the last 19 years I’ve spent working on the Pigs.”
The bomb camp provided aircrew with the
opportunity to expend HE weapons, utilising tactics
they do not necessarily practice every day.
“Some profiles that were flown tested and
evaluated contingency plans that should be
second nature,” FLTLT Bismarck said.
Environmental factors such as wind, cloud
cover and limited moon illumination during
BACKGROuND: Two F-111s taxi out from the ordnance
loading area prior to take off at RAAF Base Amberley
during Exercise Chong Ju. ABOVe: Pilot, Flying Officer
Daniel Mills (left) and Air Combat Officer, Flight Lieutenant
Leon Izatt, plan the day’s mission for Exercise Chong Ju
in the No.6 Squadron operational planning room at RAAF
By Flight Lieutenant Skye Smith
The AMB TTF faces significant change as it
transitions from the delivery of F-111 to Super
Hornet training. This includes instructor availability
as many are currently undergoing training to qualify
on the new aircraft.
“However, effective planning and the overall
reduction in the amount of required F-111 training
due to its impending retirement ensured we
overcame any issues,” FLTLT Mulcahy said.
Some TTF instructors were placed in a unique
situation when they were called upon to deliver
Super Hornet training without having any previous
practical experience on the aircraft.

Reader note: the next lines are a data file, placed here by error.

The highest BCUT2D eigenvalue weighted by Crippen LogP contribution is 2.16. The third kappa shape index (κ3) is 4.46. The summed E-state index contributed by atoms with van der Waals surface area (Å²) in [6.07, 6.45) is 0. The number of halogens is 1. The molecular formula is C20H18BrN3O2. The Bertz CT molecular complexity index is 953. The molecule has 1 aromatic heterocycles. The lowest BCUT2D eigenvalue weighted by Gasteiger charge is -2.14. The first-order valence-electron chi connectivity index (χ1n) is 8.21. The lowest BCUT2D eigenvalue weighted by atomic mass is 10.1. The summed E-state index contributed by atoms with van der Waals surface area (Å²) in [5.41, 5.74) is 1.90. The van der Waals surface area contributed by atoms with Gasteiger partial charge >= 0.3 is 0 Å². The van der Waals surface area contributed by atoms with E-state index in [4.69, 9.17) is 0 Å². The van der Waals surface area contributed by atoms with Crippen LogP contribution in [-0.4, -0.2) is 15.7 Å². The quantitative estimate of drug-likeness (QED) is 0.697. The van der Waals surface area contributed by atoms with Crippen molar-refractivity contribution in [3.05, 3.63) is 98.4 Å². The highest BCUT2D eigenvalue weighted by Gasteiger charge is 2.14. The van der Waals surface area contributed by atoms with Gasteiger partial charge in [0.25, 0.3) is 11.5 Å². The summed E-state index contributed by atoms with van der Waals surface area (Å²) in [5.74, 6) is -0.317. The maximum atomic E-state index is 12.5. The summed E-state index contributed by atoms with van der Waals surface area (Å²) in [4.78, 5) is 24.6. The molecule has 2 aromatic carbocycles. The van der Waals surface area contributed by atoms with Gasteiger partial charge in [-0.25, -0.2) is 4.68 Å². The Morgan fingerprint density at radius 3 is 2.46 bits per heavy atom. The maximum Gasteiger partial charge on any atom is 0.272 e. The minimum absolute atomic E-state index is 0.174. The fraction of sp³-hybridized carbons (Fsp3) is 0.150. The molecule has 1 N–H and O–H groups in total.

“This was not an issue for the F-111 though as
all of the F-111 instructors had more than 10 years
of practical experience working on the aircraft”.
A significant difference between the F-111 and
Super Hornet training is the modularised training
system for the F-111.
“For example, students would attend a week-long
training course on a particular aircraft system
and then return back to the workplace to consolidate
what they learned in a practical environment
before returning back to 278SQN to undertake
their next course.”
In comparison, Super Hornet training is conducted
in a single block format with all training provided
at the start of employment on the aircraft. These
courses range from eight to 12 weeks in duration
depending on the trade.
The initial F-111 technical training course was
undertaken in 1968, with an LAC P.R Adnams
receiving the first course certificate issued in